Iron Horse State Trail. You could do a number of different trips on the more primitive Iron Horse State Trail (a gravel rail trail in Washington state). A reasonable family trip is the 17-mile stretch from Hyak on Snoqualmie Pass to North Bend, which includes a 2.5-mile tunnel under Snoqualmie Pass. There are primitive campsites along the route.
Old West Scenic Bikeway. This 174-mile route in central Oregon on paved, mostly low-traffic roads, could be your first long trip. It travels by ponderosa pine forests, rivers, hot springs and fossil sites — including the John Day Fossil Beds National Monument.
Galloping Goose Trail, Vancouver Island. Take the Victoria Clipper over to the island, spend a day or two staying in Victoria and exploring the rail-trail network around Victoria, including the 55-kilometer Galloping Goose Trail. Then ride north to Sidney and hop on a ferry to the Gulf Islands, for more bike adventures.
Keep in mind that the obvious destinations are not always the best choices. While we loved our trip on the Oregon Coast Bike Route, much of the route is narrow and hilly, with high-speed traffic. Conversely, few people talk about Washington state’s Forest Road 23, a mostly paved road near Mount Adams that’s the gateway to hundreds of miles of quiet roads in the Gifford Pinchot National Forest.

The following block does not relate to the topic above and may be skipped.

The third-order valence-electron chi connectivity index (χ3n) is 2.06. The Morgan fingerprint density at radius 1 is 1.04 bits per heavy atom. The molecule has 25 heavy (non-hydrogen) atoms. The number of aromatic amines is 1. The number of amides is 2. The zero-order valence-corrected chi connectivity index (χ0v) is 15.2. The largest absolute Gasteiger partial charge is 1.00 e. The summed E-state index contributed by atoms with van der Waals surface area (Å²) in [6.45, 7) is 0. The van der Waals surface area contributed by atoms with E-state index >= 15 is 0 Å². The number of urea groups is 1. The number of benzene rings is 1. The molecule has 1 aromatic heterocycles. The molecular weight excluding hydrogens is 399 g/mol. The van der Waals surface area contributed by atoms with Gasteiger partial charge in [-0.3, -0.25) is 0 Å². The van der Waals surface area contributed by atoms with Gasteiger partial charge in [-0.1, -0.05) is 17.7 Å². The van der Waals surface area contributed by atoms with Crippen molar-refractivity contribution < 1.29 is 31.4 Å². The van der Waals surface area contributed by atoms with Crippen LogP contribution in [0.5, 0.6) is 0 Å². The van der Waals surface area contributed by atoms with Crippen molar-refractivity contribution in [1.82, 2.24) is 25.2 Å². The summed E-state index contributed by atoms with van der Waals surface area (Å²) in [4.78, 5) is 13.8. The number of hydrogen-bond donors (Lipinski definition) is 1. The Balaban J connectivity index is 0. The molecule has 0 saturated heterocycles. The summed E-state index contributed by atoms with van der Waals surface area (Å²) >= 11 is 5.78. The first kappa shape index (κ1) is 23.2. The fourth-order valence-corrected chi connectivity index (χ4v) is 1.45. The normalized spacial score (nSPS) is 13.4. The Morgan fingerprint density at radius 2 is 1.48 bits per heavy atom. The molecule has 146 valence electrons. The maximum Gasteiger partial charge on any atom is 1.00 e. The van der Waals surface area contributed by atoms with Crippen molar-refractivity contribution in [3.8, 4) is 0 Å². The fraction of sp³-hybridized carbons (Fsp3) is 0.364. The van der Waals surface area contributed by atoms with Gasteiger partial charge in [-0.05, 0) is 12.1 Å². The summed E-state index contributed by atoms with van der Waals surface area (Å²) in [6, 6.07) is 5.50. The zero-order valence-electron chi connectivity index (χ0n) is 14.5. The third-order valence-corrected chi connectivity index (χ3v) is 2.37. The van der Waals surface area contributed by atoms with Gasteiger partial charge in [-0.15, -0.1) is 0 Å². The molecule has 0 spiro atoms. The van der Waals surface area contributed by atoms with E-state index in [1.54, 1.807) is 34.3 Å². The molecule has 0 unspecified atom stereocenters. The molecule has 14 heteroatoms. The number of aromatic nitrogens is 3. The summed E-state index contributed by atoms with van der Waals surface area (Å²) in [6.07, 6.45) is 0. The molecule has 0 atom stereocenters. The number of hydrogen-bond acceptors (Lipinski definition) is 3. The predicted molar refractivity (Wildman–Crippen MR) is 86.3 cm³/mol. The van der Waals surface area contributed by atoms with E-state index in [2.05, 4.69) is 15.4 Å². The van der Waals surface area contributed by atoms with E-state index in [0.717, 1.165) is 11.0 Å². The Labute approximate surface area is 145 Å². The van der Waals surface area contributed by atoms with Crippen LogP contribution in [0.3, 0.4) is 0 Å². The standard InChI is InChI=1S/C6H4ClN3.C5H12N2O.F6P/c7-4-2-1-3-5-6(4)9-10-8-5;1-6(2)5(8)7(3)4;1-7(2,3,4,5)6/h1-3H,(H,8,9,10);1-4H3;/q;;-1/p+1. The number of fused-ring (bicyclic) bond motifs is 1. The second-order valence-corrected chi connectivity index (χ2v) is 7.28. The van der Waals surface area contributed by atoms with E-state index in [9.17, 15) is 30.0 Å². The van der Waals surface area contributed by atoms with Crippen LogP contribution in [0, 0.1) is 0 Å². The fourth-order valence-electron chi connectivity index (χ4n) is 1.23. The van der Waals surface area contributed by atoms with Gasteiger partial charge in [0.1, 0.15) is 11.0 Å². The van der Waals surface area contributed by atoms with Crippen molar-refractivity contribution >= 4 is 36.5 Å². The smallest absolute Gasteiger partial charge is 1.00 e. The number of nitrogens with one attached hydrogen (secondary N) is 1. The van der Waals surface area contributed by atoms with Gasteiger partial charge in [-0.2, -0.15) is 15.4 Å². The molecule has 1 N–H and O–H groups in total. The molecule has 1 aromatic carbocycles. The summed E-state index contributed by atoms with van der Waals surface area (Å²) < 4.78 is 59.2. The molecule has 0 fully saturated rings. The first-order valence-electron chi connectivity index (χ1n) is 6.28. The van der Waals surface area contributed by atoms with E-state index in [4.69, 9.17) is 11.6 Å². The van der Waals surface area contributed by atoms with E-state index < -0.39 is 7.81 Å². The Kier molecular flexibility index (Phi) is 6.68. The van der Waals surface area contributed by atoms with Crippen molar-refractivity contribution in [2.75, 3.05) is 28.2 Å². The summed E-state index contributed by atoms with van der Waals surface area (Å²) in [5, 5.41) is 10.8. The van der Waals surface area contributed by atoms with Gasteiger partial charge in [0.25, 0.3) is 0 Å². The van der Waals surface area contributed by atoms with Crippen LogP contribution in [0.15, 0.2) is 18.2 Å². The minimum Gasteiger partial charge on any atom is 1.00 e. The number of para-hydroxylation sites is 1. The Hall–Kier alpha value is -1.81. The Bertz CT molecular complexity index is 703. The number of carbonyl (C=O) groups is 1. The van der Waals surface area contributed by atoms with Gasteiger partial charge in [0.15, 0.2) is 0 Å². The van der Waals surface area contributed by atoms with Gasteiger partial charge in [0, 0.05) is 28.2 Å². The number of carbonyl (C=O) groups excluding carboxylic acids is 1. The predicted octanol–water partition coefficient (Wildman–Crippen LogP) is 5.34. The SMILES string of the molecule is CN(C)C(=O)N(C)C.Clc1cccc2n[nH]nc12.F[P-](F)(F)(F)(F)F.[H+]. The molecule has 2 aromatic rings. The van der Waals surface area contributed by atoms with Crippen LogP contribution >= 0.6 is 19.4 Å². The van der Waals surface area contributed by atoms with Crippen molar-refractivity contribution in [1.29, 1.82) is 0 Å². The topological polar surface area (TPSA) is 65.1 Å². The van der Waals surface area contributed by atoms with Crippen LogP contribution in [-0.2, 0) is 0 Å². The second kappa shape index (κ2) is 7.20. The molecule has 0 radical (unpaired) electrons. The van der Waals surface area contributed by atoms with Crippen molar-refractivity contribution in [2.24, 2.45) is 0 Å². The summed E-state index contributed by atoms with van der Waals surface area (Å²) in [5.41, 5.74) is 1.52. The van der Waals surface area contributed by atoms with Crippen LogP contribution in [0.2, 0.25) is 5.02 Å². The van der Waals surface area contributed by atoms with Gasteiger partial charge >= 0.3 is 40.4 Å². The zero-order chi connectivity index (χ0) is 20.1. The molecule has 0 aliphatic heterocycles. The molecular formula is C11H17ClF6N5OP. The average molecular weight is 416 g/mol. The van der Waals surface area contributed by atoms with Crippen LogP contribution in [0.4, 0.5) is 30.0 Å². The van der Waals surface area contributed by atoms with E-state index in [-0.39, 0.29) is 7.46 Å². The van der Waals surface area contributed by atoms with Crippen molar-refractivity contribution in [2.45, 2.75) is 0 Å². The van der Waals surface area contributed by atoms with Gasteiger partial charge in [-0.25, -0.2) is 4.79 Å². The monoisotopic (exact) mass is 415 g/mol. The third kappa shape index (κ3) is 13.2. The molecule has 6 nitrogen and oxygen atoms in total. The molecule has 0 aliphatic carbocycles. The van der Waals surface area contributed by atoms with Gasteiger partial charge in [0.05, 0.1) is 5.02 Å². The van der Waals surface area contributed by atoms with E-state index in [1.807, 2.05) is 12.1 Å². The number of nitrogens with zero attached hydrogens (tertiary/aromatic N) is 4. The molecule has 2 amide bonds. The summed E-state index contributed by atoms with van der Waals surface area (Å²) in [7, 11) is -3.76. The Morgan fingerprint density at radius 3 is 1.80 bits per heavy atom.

One last trip idea: Drive (or take a train) to a bike-friendly city or town with your bikes, stay in a hotel and explore the surrounding area on two wheels. We first saw Portland this way.
A family bike trip can be whatever you want it to be: long, short, remote, cultural, rugged, luxurious. Aim for something realistic. It may take some effort and expense to get there, but it will be a journey that brings your family closer together and forms memories that last a lifetime.
Wheely helpful resources
Here are a few organizations and sites to get you farther down the road.
• Kidical Mass: Family-oriented rides and events in cities throughout the Northwest.
• Treo Tours: Guided bike tours in eastern Oregon, including lodging and meals.
• G&O Family Cyclery: A friendly bike shop in North Seattle focused on family biking.
• Cycling Sojourner: Oregon and Washington bike touring guidebooks.
• Cycle Siskiyou Routes: resources and inspiration about biking in northern California’s beautiful Siskiyou County.
• Cascade Bicycle Club: This large Seattle club has online resources, events and classes geared toward family biking.
• Portland Sag Wagon: Offers pick-up and drop-off service for bikes throughout the Northwest.
• Mud, Sweat and Gears by Joe Kurmaskie: Riveting adventure narrative about a family on a cross-Canada bike tour.
• Panniers & Peanut Butter: An entertaining and informative primer on bike camping.